When it comes to Stevie Stone and his music, you know there’s one thing he’s going to deliver: beats with basslines that leave the speakers bleeding and the eardrums begging for more.
We assembled what we think are the 10 hardest banging songs of his catalog. With a collection of songs that play like a symphony of kick drums, 808s and basslines, this was a difficult list to narrow down, so make sure you tell us how we did in the comments section below. This doesn’t include all the songs on Malta Bend, just the ones we’ve heard so far, so this list could change as soon as
The most motivating rap song ever? It’s definitely a contender. If you’re struggling on the bench press, just put this on and watch the bar fly through the ceiling. Produced by Diesel Beatz, an unrelenting bassline carries Stone as raps like the Godzilla of hip hop, delivering a message so powerful that it motivated The Rock during workouts.
Stevie Stone’s sense of musicality and flow precision is put to masterful display on the opening track to Rollin Stone. The production by Wyshmaster is built especially for systems, featuring a bassline so low that only your subs are going to pick it up.
If you haven’t copped New Kid Comin, may we suggest you do that ASAP for thumpers like this one. In what sounds like a vintage Neptunes track (think the kicks from “Grindin'” mixed with the synths from something like “I’m Serious”), Stevie raps about being in high demand despite being the new kid on the scene.
The turn up anthem of turn up anthems. The thump in this song is, in a word, profound. Play this song and try sitting still.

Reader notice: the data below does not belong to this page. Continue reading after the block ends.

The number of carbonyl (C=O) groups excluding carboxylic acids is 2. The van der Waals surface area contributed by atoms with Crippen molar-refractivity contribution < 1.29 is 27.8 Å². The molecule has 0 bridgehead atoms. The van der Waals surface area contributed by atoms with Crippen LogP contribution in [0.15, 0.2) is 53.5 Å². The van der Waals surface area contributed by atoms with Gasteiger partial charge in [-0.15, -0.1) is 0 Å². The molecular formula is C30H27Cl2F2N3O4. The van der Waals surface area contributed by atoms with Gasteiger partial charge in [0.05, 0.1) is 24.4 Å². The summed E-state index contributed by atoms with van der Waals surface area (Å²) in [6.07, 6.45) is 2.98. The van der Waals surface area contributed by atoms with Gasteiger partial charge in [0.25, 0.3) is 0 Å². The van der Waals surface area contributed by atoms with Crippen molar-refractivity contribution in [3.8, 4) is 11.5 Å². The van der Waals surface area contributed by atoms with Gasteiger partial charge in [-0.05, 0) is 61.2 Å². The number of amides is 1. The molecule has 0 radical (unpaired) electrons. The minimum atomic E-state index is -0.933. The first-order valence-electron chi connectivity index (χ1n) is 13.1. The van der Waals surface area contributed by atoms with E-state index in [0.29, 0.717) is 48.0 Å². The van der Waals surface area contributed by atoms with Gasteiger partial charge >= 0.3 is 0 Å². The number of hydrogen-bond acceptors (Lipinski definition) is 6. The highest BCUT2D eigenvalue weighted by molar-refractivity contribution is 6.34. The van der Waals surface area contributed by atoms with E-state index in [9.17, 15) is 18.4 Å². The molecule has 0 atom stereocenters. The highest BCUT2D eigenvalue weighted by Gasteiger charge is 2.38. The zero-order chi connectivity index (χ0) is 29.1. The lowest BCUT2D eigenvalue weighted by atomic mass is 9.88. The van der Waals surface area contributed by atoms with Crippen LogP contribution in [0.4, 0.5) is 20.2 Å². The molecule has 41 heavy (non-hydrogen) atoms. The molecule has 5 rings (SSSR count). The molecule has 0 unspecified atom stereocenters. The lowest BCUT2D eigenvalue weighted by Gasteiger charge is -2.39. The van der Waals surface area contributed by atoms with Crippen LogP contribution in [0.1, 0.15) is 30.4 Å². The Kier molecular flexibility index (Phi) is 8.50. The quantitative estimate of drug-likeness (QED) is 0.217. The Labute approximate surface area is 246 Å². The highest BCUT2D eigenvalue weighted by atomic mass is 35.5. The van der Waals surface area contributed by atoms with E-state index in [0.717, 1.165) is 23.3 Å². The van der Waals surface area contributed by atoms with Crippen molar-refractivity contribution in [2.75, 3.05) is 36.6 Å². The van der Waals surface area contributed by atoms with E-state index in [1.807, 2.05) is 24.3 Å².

Stevie Stone and Seven turned out to be a match made in 808 heaven, and the first single from Malta Bend proved to be one of Stevie’s hardest bangers of all time. Seven did a wonderful job at matching Stevie’s sounds, providing the low-end that has as much thump as it does rumble.
A song to add inches to your vertical, Stevie and Kutt go off the hinges over a hyperactive kick drum and a chorus bassline that rounds out the proceedings perfectly.
What was probably the initial impression that many of you have of Stevie Stone, this song features two of the midwest’s finest going at it, with Tech N9ne and Stevie Stone ripping a pounding beat to shreds. The motif of huge drums on New Kid Comin is represented in fine fashion with this number.
Tech and Stevie go at it again over Johnny Juliano’s instrumental of 808s that are tuned so perfectly that you can feel them through your computer speakers. For producers that wonder why mixing your instrumental is so important, listen to this song and understand why.
Frizz incorporates trap elements but does it in a way that’s way more upbeat than anything you’ll hear from Lex Lugar. A full basement of kicks and bass hits and thin top-end snares make up this track that simply moves more than anything you’ll hear with the same elements involved. Frizz is one of the most slept-on producers that make up the Strange Music sound.
Tribal chants and thundering drums make up this instrumental that brings out the primitive mack in Stevie Stone, Tech N9ne, and Mystikal. Seven brings a beat that not only is new to Stone, but new to the genre.